A few weeks ago, PBS correspondent Martin Smith visited Syria to report on government-controlled areas. He produced a documentary which shows life “Inside Assad’s Syria”, as he named the film. It gives an inside look into regime-controlled areas, introducing viewers to the mentality of those who defend the Assad regime.
At around same time, Vice News was working on a documentary on the al-Nusra Front, filmed from inside the party’s controlled areas. The film addresses how the organization governs and shows what sort of generation is being raised under its power. It marks the first documentary of its kind, and first time the organization has allowed journalists to come this close to its fighters and the areas it controls.
In both cases, the journalists were honest in broadcasting what they recorded. They know well that they were not free to move around and to ask questions. Their journalistic material was thus limited to what the Syrian regime allowed to be recorded and to what the al-Nusra Front wanted the world to see.
An inside look
Journalists accepting restricted freedoms in such cases does not warrant a professional demerit. The final work allows us to see, for example, the schizophrenia of Syrian regime within the areas it controls. For example, we saw how the regime built tourist complexes and planned festivals and concerts at a time when many of the world’s armies were crossing its airspace. This is in addition to the fact that many of the regime-controlled areas are literally few kilometers away from parts that the regime is shelling with barrel bombs.
Nothing should prevent the media interviewing evil figures, even if they are demons. But even this has regulations and rulesDiana Moukalled
The documentary on al-Nusra Front gave us a look into the religious education being taught to children in areas the group controls, showing us the age at which people are being introduced to such extremist ideologies. One of the lessons these children were learning was on the legitimacy of the principle of “spoils” of war.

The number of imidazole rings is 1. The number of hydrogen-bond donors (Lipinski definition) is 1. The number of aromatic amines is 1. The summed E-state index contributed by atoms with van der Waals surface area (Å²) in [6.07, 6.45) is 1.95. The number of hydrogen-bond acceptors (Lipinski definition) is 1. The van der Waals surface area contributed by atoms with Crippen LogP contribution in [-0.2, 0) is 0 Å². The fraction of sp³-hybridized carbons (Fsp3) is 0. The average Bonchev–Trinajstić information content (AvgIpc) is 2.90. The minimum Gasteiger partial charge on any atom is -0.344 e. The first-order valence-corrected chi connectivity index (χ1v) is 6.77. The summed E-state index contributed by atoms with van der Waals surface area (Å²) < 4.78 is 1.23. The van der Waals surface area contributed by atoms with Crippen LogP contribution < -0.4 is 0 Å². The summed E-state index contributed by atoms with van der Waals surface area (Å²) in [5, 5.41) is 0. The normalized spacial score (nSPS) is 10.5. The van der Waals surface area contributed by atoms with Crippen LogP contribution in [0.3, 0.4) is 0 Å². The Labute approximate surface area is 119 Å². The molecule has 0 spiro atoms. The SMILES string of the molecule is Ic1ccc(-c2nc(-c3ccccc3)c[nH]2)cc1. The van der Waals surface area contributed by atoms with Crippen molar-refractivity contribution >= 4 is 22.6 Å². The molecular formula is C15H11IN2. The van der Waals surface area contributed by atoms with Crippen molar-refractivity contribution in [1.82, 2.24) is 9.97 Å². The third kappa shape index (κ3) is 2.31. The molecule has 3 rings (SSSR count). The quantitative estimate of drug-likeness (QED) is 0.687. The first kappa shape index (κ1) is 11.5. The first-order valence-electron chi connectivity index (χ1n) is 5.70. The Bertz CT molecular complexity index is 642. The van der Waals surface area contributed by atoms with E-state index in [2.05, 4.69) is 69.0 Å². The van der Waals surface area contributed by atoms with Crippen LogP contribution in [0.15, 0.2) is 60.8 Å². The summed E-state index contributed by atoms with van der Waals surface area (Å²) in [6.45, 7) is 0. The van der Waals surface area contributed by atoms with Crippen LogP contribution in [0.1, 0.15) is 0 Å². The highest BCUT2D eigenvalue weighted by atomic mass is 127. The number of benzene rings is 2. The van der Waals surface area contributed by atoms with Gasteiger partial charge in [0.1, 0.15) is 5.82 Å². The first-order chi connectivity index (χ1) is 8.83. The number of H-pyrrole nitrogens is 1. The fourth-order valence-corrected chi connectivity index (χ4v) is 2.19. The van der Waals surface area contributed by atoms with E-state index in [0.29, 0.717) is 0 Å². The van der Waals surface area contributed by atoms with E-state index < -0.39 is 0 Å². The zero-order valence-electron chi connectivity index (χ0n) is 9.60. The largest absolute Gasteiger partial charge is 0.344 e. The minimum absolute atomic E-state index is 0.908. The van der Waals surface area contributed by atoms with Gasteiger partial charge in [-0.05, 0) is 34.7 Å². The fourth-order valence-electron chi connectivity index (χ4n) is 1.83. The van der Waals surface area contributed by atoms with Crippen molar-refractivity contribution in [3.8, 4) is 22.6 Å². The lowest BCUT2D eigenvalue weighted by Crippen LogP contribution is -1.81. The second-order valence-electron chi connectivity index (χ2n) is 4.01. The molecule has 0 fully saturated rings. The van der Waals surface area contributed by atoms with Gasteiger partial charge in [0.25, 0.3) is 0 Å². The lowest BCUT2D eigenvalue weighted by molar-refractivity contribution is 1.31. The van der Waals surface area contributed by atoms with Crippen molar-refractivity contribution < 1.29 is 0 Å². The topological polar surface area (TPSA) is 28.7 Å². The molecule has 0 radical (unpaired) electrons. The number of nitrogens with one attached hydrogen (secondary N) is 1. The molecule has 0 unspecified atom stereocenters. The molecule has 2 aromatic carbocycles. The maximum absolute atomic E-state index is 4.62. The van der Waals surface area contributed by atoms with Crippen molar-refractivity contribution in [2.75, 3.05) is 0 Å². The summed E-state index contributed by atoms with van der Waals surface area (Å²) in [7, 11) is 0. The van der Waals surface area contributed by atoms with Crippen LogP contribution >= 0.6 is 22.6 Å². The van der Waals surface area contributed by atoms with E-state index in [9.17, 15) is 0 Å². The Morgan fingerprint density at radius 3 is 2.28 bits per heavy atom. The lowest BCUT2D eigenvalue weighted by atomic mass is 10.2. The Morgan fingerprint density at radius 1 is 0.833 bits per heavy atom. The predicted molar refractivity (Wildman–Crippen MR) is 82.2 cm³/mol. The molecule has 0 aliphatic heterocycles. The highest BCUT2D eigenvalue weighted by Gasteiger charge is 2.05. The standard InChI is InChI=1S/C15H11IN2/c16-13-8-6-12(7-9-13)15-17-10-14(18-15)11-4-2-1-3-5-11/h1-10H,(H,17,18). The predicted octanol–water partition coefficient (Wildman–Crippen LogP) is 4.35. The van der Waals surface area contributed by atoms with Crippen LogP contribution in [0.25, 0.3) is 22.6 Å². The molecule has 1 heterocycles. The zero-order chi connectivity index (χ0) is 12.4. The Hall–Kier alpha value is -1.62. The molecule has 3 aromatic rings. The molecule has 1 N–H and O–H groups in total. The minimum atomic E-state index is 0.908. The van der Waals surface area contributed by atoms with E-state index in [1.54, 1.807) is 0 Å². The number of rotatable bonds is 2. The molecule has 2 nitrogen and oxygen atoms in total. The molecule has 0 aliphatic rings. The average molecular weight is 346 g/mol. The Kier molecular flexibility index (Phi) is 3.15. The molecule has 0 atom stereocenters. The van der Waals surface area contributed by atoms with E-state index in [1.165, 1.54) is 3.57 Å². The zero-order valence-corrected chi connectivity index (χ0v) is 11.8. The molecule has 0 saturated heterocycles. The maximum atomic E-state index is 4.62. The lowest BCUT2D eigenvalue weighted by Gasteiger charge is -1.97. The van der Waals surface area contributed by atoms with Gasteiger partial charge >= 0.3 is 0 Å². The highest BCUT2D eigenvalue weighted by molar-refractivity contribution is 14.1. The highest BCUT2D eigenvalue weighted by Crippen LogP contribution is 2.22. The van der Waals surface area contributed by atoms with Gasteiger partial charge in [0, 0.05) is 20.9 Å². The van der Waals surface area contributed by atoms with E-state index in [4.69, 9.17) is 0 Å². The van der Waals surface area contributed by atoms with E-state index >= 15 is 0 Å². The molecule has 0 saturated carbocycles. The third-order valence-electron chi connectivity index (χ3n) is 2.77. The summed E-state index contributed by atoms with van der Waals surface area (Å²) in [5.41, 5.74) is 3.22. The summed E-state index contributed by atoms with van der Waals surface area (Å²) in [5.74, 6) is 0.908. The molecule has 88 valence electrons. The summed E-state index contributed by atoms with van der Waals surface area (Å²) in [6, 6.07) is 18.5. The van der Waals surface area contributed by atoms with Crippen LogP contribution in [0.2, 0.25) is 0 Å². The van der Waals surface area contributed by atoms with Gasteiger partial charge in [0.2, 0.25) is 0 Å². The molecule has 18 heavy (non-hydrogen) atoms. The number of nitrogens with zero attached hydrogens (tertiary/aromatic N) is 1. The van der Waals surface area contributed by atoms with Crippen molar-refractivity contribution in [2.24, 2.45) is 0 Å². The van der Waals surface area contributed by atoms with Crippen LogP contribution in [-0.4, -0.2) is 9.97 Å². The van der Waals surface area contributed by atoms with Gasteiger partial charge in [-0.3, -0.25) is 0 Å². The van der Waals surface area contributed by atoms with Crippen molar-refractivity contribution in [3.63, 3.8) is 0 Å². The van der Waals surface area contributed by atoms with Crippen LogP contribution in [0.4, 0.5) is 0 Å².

Both films were examples of the kind of courageous and committed journalism that allows us to explore topics without any embellishments, exaggerations or even condemnations. In both documentaries, the journalists did not reflect stances or emotions. They simply presented an image of one of the most dangerous zones in the world. The few statements they made were to seek information or to narrate the stories of certain people and figures, and they did that without blessing, promotion or demonizing anyone.
Journalists entering conflict zones or interviewing those considered responsible for violence, whether murder or acts of terrorism, is nothing new. It is in fact the core of journalism.
Marred in mediocrity
But it is difficult not to compare the aforementioned firms with a recent similar case in Lebanon, concerning media coverage of the deal regarding the release of the Lebanese soldiers whom the al-Nusra Front had held hostage.
There were many violations in this coverage, in which the al-Nusra Front allowed a certain television channel to interview the hostages prior to their release and take footage of areas controlled by the group. Some got angry as they considered this a move which markets murderers and decapitators. The channel’s media coverage, which submitted to al-Nusra’s conditions, could certainly be criticized for its exaggeration and praise, thus distorting the legitimacy of the channel's exclusive coverage from inside the al-Nusra-controlled zones.
This is not the first time this has happened. Lebanese media, as well as Arab media in general, have repeatedly fallen into the trap of resorting to exaggeration and praise during exclusive coverage of regimes or armed groups like al-Qaeda, the Muslim Brotherhood and Hezbollah, and currently, al-Nusra Front and ISIS.
Nothing should prevent the media interviewing evil figures, even if they are demons. But even this has regulations and rules. And as long as our media outlets are marred in mediocrity, the end result will not be exposing facts, but regurgitating nonsense under the pretext of a scoop.
This article was first published in Asharq al-Awsat on Dec. 7, 2015.
Diana Moukalled is the Web Editor at the Lebanon-based Future Television and was the Production & Programming Manager with at the channel. Previously, she worked there as Editor in Chief, Producer and Presenter of “Bilayan al Mujaradah,” a documentary that covers hot zones in the Arab world and elsewhere, News and war correspondent and Local news correspondent. She currently writes a regular column in AlSharq AlAwsat. She also wrote for Al-Hayat Newspaper and Al-Wasat Magazine, besides producing news bulletins and documentaries for Reuters TV. She can be found on Twitter: @dianamoukalled.
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